Citrus fruit is a well-established staple of the American diet. Even among those who tend to avoid fruits and vegetables, orange juice is often a favorite.
As it turns out, Citrus fruit, aside from being delicious, is a bountiful source of important nutrients.
Although vitamin C is the first that comes to mind, citrus, which includes oranges, tangerines, grapefruit, lemons, limes and, surprisingly, tomatoes, is also an excellent source of bioflavonoids.
While vitamin C is concentrated in the fruit’s interior, the best source of citrus bioflavonoids is in the peel and the whitish covering that adheres to the fruits’ sections.
The word flavonoid derives from the Latin word flavus, which means yellow. These numerous plant compounds are classified by their chemical structure.
Citrus fruits contain a rich assortment of disease-fighting flavonoids. They include diosmin, naringin, naringenin, diosmetin, tangeretin, quercetin, quercitrin, rutin, hesperidin, hesperetin, narirutin, neohesperidin and nobiletin.
Citrus bioflavonoids enhance the integrity of blood vessels. In fact, bioflavonoids were once labeled vitamin P for “permeability” (of the capillaries); however, this name has fallen out of use.
For the aforementioned reason, bioflavonoids have been suggested for such conditions as dilated capillaries, varicose veins, hemorrhoids,2 bruising, nosebleeds, bleeding gums and lymphedema.
The results of research indicate that citrus bioflavonoids — in particular nobiletin — could benefit people with arthritis.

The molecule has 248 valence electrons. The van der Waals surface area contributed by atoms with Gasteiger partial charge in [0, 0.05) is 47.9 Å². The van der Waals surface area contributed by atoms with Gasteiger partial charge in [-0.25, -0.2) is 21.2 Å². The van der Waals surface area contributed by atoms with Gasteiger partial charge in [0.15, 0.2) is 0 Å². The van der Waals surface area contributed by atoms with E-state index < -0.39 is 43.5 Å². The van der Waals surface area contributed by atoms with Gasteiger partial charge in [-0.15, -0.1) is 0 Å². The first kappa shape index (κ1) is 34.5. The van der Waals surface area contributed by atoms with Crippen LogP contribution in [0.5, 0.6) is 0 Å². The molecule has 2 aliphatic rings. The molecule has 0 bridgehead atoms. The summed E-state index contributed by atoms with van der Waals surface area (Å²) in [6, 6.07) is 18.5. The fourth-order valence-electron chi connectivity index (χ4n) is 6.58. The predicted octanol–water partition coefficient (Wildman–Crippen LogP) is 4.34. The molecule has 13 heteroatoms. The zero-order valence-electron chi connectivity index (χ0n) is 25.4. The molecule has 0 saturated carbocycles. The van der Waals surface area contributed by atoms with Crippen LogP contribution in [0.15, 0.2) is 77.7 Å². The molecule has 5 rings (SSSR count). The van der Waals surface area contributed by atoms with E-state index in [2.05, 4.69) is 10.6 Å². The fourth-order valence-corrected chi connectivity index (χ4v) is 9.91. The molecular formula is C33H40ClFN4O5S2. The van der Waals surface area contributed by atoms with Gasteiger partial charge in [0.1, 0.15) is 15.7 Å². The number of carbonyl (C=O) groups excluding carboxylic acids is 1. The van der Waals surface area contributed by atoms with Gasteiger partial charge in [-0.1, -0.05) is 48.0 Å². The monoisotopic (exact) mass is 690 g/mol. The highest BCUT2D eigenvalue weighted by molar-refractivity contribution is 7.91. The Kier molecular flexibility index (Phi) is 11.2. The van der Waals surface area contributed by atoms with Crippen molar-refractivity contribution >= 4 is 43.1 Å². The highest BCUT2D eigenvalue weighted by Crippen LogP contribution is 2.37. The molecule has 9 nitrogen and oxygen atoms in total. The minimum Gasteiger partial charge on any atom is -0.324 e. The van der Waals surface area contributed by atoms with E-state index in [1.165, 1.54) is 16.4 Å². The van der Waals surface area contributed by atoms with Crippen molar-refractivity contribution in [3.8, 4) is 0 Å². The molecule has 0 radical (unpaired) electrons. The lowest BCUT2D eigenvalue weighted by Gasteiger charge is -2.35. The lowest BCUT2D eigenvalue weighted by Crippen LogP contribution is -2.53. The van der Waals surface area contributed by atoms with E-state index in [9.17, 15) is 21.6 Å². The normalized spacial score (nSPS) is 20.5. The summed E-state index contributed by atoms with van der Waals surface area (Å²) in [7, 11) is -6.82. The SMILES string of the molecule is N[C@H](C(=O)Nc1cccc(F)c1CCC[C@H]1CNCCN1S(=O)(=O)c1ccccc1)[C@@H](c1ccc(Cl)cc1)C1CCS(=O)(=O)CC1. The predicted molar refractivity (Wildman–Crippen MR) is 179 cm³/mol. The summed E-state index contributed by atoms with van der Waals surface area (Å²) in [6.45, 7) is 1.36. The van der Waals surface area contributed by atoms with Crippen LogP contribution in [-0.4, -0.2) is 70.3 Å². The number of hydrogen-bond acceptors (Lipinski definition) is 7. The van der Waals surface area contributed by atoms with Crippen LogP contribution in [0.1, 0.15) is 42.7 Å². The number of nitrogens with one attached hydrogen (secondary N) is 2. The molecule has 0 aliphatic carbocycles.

In an experiment using rabbit chondrocytes (cartilage cells), nobiletin, as well as five other flavonoids, inhibited the production of inflammatory compounds, suggesting an ability to help protect the joints.
Nobiletin has also shown promise for the treatment of Parkinson’s disease. When administered to inflicted mice, dopamine release in the brain was enhanced and motor problems improved.
Research shows hesperidin and hesperetin scavenge free radicals and reduce inflammation, which could benefit a variety of conditions. The bioflavonoid hesperidin has been shown to prevent cognitive impairment in mice whose brains were injected with a drug called streptozotocin.
Animals pretreated with hesperidin demonstrated improved memory and a reduction in oxidative stress, effects which could ultimately prove useful in the treatments of dementia and Alzheimer’s disease.
Citrus bioflavonoids are also available in supplement form. Because of their occurrence in citrus fruit which also provides vitamin C, citrus bioflavonoids are often added to vitamin C capsules, tablets, and powder.